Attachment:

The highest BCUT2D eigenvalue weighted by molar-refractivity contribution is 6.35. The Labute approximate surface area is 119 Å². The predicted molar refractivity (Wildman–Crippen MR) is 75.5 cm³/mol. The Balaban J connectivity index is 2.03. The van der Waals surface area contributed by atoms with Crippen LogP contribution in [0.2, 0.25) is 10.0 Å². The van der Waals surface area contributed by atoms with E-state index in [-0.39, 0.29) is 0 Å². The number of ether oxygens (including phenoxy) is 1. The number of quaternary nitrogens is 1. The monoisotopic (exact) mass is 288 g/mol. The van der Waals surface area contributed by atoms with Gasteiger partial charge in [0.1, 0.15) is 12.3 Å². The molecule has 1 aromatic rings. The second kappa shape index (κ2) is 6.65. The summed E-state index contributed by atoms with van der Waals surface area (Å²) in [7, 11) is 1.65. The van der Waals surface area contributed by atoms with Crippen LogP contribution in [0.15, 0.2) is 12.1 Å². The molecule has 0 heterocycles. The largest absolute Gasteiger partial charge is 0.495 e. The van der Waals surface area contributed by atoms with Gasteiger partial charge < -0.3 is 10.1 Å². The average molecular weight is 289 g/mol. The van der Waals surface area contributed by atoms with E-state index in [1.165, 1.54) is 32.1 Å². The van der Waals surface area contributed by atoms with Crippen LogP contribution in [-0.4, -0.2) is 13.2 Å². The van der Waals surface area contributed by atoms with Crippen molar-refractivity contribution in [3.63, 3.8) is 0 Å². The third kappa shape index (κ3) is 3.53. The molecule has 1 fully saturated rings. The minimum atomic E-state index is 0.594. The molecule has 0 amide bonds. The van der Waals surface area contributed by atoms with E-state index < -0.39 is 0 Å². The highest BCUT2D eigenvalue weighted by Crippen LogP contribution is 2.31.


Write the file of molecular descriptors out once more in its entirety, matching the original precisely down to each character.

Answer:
The highest BCUT2D eigenvalue weighted by molar-refractivity contribution is 6.35. The Labute approximate surface area is 119 Å². The predicted molar refractivity (Wildman–Crippen MR) is 75.5 cm³/mol. The Balaban J connectivity index is 2.03. The van der Waals surface area contributed by atoms with Crippen LogP contribution in [0.2, 0.25) is 10.0 Å². The van der Waals surface area contributed by atoms with E-state index in [-0.39, 0.29) is 0 Å². The number of ether oxygens (including phenoxy) is 1. The number of quaternary nitrogens is 1. The monoisotopic (exact) mass is 288 g/mol. The van der Waals surface area contributed by atoms with Gasteiger partial charge in [0.1, 0.15) is 12.3 Å². The molecule has 1 aromatic rings. The second kappa shape index (κ2) is 6.65. The summed E-state index contributed by atoms with van der Waals surface area (Å²) in [7, 11) is 1.65. The van der Waals surface area contributed by atoms with Crippen LogP contribution in [0.15, 0.2) is 12.1 Å². The molecule has 0 heterocycles. The largest absolute Gasteiger partial charge is 0.495 e. The van der Waals surface area contributed by atoms with Gasteiger partial charge < -0.3 is 10.1 Å². The average molecular weight is 289 g/mol. The van der Waals surface area contributed by atoms with E-state index in [1.165, 1.54) is 32.1 Å². The van der Waals surface area contributed by atoms with Crippen LogP contribution in [-0.4, -0.2) is 13.2 Å². The van der Waals surface area contributed by atoms with Crippen molar-refractivity contribution in [3.63, 3.8) is 0 Å². The third kappa shape index (κ3) is 3.53. The molecule has 1 fully saturated rings. The minimum atomic E-state index is 0.594. The molecule has 0 amide bonds. The van der Waals surface area contributed by atoms with E-state index < -0.39 is 0 Å². The highest BCUT2D eigenvalue weighted by Crippen LogP contribution is 2.31.